Camshafts and the Valve Train

  • Kevin Hoag
  • Brian Dondlinger
Part of the Powertrain book series (POWERTRAIN)


The poppet valve, as previously detailed in Fig. 9.5, is now used universally in four-stroke vehicular engines—both to draw fresh charge into the cylinder, and to exhaust the spent products. The valves face an especially harsh environment. Because they are exposed directly to the combustion chamber, and provide very restrictive heat transfer paths they operate at especially high temperatures. The demand for rapid opening and closing results in high impact loads, and a requirement for high hardness valves and seats. The combination of high hardness and high temperature requirements drives the selection of special steel alloys, typically with high nickel content for both the valve head and the valve seat. Most automobile valves are made as a single piece, while the valves in heavy-duty engines generally have the nickel alloy head inertia welded to a mild steel stem. Hollow stem two-piece valves are generating interest in automobile applications, for savings of both weight and cost. A valve spring and retainer assembly as shown in Fig. 9.5 completes the installation. The retainer is typically stamped from mild steel, and holds the spring in a partially compressed position with two hardened steel keepers fitted near the top of the valve stem.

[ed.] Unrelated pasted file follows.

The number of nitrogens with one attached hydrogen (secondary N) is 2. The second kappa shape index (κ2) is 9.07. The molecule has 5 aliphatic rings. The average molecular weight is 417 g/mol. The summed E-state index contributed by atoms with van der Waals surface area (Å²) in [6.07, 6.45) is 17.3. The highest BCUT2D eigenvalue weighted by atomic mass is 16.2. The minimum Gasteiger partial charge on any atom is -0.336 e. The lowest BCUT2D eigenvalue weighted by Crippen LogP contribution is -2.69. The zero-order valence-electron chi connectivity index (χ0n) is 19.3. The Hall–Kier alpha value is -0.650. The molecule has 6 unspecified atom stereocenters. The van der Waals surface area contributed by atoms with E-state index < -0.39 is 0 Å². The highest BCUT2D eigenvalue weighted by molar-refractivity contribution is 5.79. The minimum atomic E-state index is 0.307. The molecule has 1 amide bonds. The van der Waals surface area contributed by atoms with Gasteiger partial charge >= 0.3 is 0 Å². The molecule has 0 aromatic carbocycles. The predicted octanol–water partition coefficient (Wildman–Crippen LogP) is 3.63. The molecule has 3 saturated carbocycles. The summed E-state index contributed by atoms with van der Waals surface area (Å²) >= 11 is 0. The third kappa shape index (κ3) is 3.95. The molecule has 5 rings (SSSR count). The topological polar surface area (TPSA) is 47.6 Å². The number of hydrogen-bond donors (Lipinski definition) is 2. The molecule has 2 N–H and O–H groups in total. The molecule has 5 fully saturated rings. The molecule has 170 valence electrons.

Engine Speed Intake Valve Valve Lift Valve Train Valve Spring 
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Copyright information

© Springer Vienna 2016

Authors and Affiliations

  1. 1.Southwest Research InstituteSan AntonioUSA
  2. 2.MilwaukeeUSA

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